Our first sample of the SmartFish ergonomic keyboard arrived today and we're putting it through it's first paces today. The ErgoMotion Engage solution takes the traditional keyboard experience and shakes it up a little. Citing the need to reduce repetitive movements, the keyboard aims to have you occasionally adjust the angle of your wrists throughout your day. Every 2500 keystrokes or so, the keyboard will adjust to make you adjust your normally fixed typing position. This subtle adjustment should reduce the the threat of RSI related injuries. But what is it like in action? Read on.
The Ergomotion Engage itself is normal sized but it sits on its motorized base which gives it a bit more presence than normal keyboards. It has a slight heft to it but that is to be expected for a self adjusting keyboard. A quick scan through the instruction manually reveals that there are no complicated setup procedures to learn, they have made the extremely simple to operate. If you can locate a free USB port on your computer, your part is done. The Engage keyboard was immediately recognized and installed by Windows, Apple users should find the same ease. Sadly the Engage keyboard I received is a bit bowed on the bottom in the middle, this doesn't actually cause a problem once you have any weight on it but it does give it a bit of a wobble until you start typing.
Typing on the Engage is similar to most keyboards. It does have a bit of a cheap feel to it, keys are a little sticky and we're finding that it doesn't register about 1 in 100 of my keystrokes. This is probably a factor of the key travel and pressure required to activate a key-press that we're just not used to yet. The adjustments should occur at about 500 words, this is quite a bit for the average user so reaching the adjustment event doesn't happen too often.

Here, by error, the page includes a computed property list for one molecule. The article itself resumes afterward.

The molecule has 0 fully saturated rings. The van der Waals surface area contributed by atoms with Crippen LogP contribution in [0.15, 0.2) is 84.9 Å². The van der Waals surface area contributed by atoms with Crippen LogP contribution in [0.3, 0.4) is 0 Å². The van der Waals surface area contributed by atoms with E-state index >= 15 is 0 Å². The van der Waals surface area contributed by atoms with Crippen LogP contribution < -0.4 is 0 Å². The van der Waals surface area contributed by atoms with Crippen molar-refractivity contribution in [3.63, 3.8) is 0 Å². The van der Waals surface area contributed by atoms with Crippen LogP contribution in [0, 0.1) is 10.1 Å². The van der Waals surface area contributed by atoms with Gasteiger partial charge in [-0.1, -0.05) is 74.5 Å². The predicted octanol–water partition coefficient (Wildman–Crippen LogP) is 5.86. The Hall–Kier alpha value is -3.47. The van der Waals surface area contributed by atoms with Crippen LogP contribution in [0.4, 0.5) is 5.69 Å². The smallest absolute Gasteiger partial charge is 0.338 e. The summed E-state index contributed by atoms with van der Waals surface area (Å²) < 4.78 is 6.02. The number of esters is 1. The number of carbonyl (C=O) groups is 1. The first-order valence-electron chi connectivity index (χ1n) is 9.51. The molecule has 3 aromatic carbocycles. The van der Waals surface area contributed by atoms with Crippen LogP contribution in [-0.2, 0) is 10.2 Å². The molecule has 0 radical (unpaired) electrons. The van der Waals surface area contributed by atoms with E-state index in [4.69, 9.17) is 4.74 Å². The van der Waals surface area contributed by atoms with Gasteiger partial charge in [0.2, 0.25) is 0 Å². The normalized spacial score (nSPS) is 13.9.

On the upside, the keyboard operates solely on USB power, which is surprising once you hear the keyboard adjust itself the first time. It's pretty loud. If you've ever tested a remote control (RC) car in your hands, kicking the power to full throttle to see the wheels whir into action, you know what the Engage sounds like in transition. The whirring noise is significant and could be distracting in an office setting that doesn't require employees to wear ear plugs. Loading docks, warehouses and gun ranges will not notice the sound at all. The adjustment can be kicked off manually if you like with the included button or turned off altogether if you are noise sensitive, pregnant or hungover. To their benefit this mini explosion is a perfect alarm clock and once your heart starts beating normally again you've had a good reminder that it's time to take a typing break. We've had no problem typing throughout the adjustment and it wasn't stymied by wrist pressure or typing. Technically work is not interrupted by the transition if you don't count the very obvious noise.
It is quite a marvel that they were able to accomplish what they have with USB power for a price of only $149. We were definitely expecting to see another power supply fall out of the box. Not having to mess with any type of driver setup was also a bonus. Unfortunately, anyone spending $150+ on a keyboard is going to expect a little more quality and a lot less noise. We'll give the ErgoMotion Engage keyboard a few more days to break-in the keys and see if the missed key count goes down. Unfortunately with the noise and the cheap feel of the keys, we won't be throwing away the packaging just yet.
- Get SmartFish Engage Ergonomic Keyboard now for Amazon at $149.99